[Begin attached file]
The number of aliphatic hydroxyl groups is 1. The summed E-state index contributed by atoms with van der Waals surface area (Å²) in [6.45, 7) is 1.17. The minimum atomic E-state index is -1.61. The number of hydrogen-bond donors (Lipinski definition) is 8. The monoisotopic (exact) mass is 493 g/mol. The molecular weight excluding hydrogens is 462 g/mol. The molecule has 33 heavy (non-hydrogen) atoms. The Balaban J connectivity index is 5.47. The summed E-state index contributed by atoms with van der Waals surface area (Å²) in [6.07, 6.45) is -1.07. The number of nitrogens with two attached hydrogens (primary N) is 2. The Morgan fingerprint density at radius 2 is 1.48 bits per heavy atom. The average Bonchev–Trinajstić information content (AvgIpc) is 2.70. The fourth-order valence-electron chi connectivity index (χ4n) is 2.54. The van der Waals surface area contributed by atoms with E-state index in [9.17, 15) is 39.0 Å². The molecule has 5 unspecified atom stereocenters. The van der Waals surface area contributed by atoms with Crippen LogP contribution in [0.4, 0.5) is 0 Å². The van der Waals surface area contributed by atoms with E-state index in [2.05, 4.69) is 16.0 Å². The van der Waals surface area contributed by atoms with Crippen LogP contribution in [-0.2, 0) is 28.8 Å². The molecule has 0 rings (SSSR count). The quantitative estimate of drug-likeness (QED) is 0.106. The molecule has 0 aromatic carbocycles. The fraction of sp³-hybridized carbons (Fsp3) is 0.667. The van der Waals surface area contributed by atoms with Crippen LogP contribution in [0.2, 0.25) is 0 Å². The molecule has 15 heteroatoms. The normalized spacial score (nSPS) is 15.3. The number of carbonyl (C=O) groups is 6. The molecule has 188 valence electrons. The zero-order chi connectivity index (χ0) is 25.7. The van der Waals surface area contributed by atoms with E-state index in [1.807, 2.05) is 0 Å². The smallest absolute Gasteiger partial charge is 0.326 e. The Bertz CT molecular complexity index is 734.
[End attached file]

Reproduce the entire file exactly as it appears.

The number of aliphatic hydroxyl groups is 1. The summed E-state index contributed by atoms with van der Waals surface area (Å²) in [6.45, 7) is 1.17. The minimum atomic E-state index is -1.61. The number of hydrogen-bond donors (Lipinski definition) is 8. The monoisotopic (exact) mass is 493 g/mol. The molecular weight excluding hydrogens is 462 g/mol. The molecule has 33 heavy (non-hydrogen) atoms. The Balaban J connectivity index is 5.47. The summed E-state index contributed by atoms with van der Waals surface area (Å²) in [6.07, 6.45) is -1.07. The number of nitrogens with two attached hydrogens (primary N) is 2. The Morgan fingerprint density at radius 2 is 1.48 bits per heavy atom. The average Bonchev–Trinajstić information content (AvgIpc) is 2.70. The fourth-order valence-electron chi connectivity index (χ4n) is 2.54. The van der Waals surface area contributed by atoms with E-state index in [9.17, 15) is 39.0 Å². The molecule has 5 unspecified atom stereocenters. The van der Waals surface area contributed by atoms with Crippen LogP contribution in [0.4, 0.5) is 0 Å². The van der Waals surface area contributed by atoms with E-state index in [2.05, 4.69) is 16.0 Å². The van der Waals surface area contributed by atoms with Crippen LogP contribution in [-0.2, 0) is 28.8 Å². The molecule has 0 rings (SSSR count). The quantitative estimate of drug-likeness (QED) is 0.106. The molecule has 0 aromatic carbocycles. The fraction of sp³-hybridized carbons (Fsp3) is 0.667. The van der Waals surface area contributed by atoms with Crippen LogP contribution in [0.2, 0.25) is 0 Å². The molecule has 15 heteroatoms. The normalized spacial score (nSPS) is 15.3. The number of carbonyl (C=O) groups is 6. The molecule has 188 valence electrons. The zero-order chi connectivity index (χ0) is 25.7. The van der Waals surface area contributed by atoms with E-state index in [1.807, 2.05) is 0 Å². The smallest absolute Gasteiger partial charge is 0.326 e. The Bertz CT molecular complexity index is 734.